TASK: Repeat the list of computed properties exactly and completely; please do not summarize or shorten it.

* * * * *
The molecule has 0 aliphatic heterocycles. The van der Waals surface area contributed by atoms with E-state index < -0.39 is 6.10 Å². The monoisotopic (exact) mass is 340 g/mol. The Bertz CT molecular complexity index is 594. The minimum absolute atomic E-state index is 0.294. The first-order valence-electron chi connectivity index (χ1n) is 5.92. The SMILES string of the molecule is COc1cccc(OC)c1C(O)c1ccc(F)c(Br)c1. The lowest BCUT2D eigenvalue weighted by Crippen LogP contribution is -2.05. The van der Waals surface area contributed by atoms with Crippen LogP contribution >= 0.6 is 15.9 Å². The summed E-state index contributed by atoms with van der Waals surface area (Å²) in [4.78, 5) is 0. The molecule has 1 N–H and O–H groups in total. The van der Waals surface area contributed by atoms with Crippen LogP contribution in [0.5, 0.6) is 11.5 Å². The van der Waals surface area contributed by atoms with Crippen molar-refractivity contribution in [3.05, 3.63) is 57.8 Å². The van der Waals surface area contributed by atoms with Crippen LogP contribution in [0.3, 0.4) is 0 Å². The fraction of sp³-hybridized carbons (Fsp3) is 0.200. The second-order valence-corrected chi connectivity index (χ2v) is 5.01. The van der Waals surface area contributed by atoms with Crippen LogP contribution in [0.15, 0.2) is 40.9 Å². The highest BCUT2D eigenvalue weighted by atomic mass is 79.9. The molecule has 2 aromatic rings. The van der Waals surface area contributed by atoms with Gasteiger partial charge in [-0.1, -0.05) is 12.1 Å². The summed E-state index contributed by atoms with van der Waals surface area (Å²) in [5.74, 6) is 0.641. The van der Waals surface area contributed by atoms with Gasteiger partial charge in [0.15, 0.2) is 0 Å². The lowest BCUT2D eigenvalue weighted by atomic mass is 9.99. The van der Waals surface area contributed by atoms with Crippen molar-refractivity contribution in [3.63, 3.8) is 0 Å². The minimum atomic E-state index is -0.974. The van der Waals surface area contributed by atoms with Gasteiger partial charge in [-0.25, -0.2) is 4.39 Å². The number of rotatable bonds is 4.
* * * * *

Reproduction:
The molecule has 0 aliphatic heterocycles. The van der Waals surface area contributed by atoms with E-state index < -0.39 is 6.10 Å². The monoisotopic (exact) mass is 340 g/mol. The Bertz CT molecular complexity index is 594. The minimum absolute atomic E-state index is 0.294. The first-order valence-electron chi connectivity index (χ1n) is 5.92. The SMILES string of the molecule is COc1cccc(OC)c1C(O)c1ccc(F)c(Br)c1. The lowest BCUT2D eigenvalue weighted by Crippen LogP contribution is -2.05. The van der Waals surface area contributed by atoms with Crippen LogP contribution >= 0.6 is 15.9 Å². The summed E-state index contributed by atoms with van der Waals surface area (Å²) in [4.78, 5) is 0. The molecule has 1 N–H and O–H groups in total. The van der Waals surface area contributed by atoms with Crippen LogP contribution in [0.5, 0.6) is 11.5 Å². The van der Waals surface area contributed by atoms with Crippen molar-refractivity contribution in [3.05, 3.63) is 57.8 Å². The van der Waals surface area contributed by atoms with Crippen LogP contribution in [0.3, 0.4) is 0 Å². The fraction of sp³-hybridized carbons (Fsp3) is 0.200. The second-order valence-corrected chi connectivity index (χ2v) is 5.01. The van der Waals surface area contributed by atoms with Crippen LogP contribution in [0.15, 0.2) is 40.9 Å². The highest BCUT2D eigenvalue weighted by atomic mass is 79.9. The molecule has 2 aromatic rings. The van der Waals surface area contributed by atoms with Gasteiger partial charge in [-0.1, -0.05) is 12.1 Å². The summed E-state index contributed by atoms with van der Waals surface area (Å²) in [5.74, 6) is 0.641. The van der Waals surface area contributed by atoms with Gasteiger partial charge in [0.15, 0.2) is 0 Å². The lowest BCUT2D eigenvalue weighted by atomic mass is 9.99. The van der Waals surface area contributed by atoms with Crippen molar-refractivity contribution in [3.63, 3.8) is 0 Å². The minimum atomic E-state index is -0.974. The van der Waals surface area contributed by atoms with Gasteiger partial charge in [-0.25, -0.2) is 4.39 Å². The number of rotatable bonds is 4.